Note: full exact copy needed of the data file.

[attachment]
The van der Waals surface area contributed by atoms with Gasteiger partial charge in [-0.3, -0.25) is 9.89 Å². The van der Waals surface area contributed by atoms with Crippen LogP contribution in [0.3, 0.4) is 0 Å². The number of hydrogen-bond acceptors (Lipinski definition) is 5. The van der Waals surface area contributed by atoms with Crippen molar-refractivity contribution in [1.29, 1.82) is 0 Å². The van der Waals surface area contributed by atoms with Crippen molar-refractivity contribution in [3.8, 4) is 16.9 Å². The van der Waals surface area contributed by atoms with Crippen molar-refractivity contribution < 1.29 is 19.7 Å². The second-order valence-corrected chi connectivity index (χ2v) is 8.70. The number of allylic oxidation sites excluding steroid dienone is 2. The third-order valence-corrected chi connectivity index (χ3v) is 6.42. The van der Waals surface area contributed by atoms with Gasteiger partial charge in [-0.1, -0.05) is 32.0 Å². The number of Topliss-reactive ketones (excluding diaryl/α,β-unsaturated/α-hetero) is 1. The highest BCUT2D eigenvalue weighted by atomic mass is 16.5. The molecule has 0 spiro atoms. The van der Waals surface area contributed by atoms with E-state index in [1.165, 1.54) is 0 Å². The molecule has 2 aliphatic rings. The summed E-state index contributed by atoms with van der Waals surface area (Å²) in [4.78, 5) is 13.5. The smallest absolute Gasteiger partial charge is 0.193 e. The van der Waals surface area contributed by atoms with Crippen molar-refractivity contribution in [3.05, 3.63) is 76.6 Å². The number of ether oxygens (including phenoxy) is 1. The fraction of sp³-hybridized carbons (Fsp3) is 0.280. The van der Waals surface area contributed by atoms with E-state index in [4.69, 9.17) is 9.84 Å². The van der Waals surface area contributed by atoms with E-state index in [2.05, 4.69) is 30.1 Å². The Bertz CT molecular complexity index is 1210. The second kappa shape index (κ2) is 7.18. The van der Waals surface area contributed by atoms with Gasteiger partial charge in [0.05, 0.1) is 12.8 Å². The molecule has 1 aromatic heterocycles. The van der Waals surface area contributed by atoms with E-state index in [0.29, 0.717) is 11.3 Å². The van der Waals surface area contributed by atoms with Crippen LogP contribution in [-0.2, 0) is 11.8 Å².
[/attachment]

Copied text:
The van der Waals surface area contributed by atoms with Gasteiger partial charge in [-0.3, -0.25) is 9.89 Å². The van der Waals surface area contributed by atoms with Crippen LogP contribution in [0.3, 0.4) is 0 Å². The number of hydrogen-bond acceptors (Lipinski definition) is 5. The van der Waals surface area contributed by atoms with Crippen molar-refractivity contribution in [1.29, 1.82) is 0 Å². The van der Waals surface area contributed by atoms with Crippen molar-refractivity contribution in [3.8, 4) is 16.9 Å². The van der Waals surface area contributed by atoms with Crippen molar-refractivity contribution < 1.29 is 19.7 Å². The second-order valence-corrected chi connectivity index (χ2v) is 8.70. The number of allylic oxidation sites excluding steroid dienone is 2. The third-order valence-corrected chi connectivity index (χ3v) is 6.42. The van der Waals surface area contributed by atoms with Gasteiger partial charge in [-0.1, -0.05) is 32.0 Å². The number of Topliss-reactive ketones (excluding diaryl/α,β-unsaturated/α-hetero) is 1. The highest BCUT2D eigenvalue weighted by atomic mass is 16.5. The molecule has 0 spiro atoms. The van der Waals surface area contributed by atoms with E-state index in [1.165, 1.54) is 0 Å². The molecule has 2 aliphatic rings. The summed E-state index contributed by atoms with van der Waals surface area (Å²) in [4.78, 5) is 13.5. The smallest absolute Gasteiger partial charge is 0.193 e. The van der Waals surface area contributed by atoms with Crippen molar-refractivity contribution in [3.05, 3.63) is 76.6 Å². The number of ether oxygens (including phenoxy) is 1. The fraction of sp³-hybridized carbons (Fsp3) is 0.280. The van der Waals surface area contributed by atoms with E-state index in [4.69, 9.17) is 9.84 Å². The van der Waals surface area contributed by atoms with E-state index in [2.05, 4.69) is 30.1 Å². The Bertz CT molecular complexity index is 1210. The second kappa shape index (κ2) is 7.18. The van der Waals surface area contributed by atoms with Gasteiger partial charge in [0.05, 0.1) is 12.8 Å². The molecule has 1 aromatic heterocycles. The van der Waals surface area contributed by atoms with E-state index in [0.29, 0.717) is 11.3 Å². The van der Waals surface area contributed by atoms with Crippen LogP contribution in [-0.2, 0) is 11.8 Å².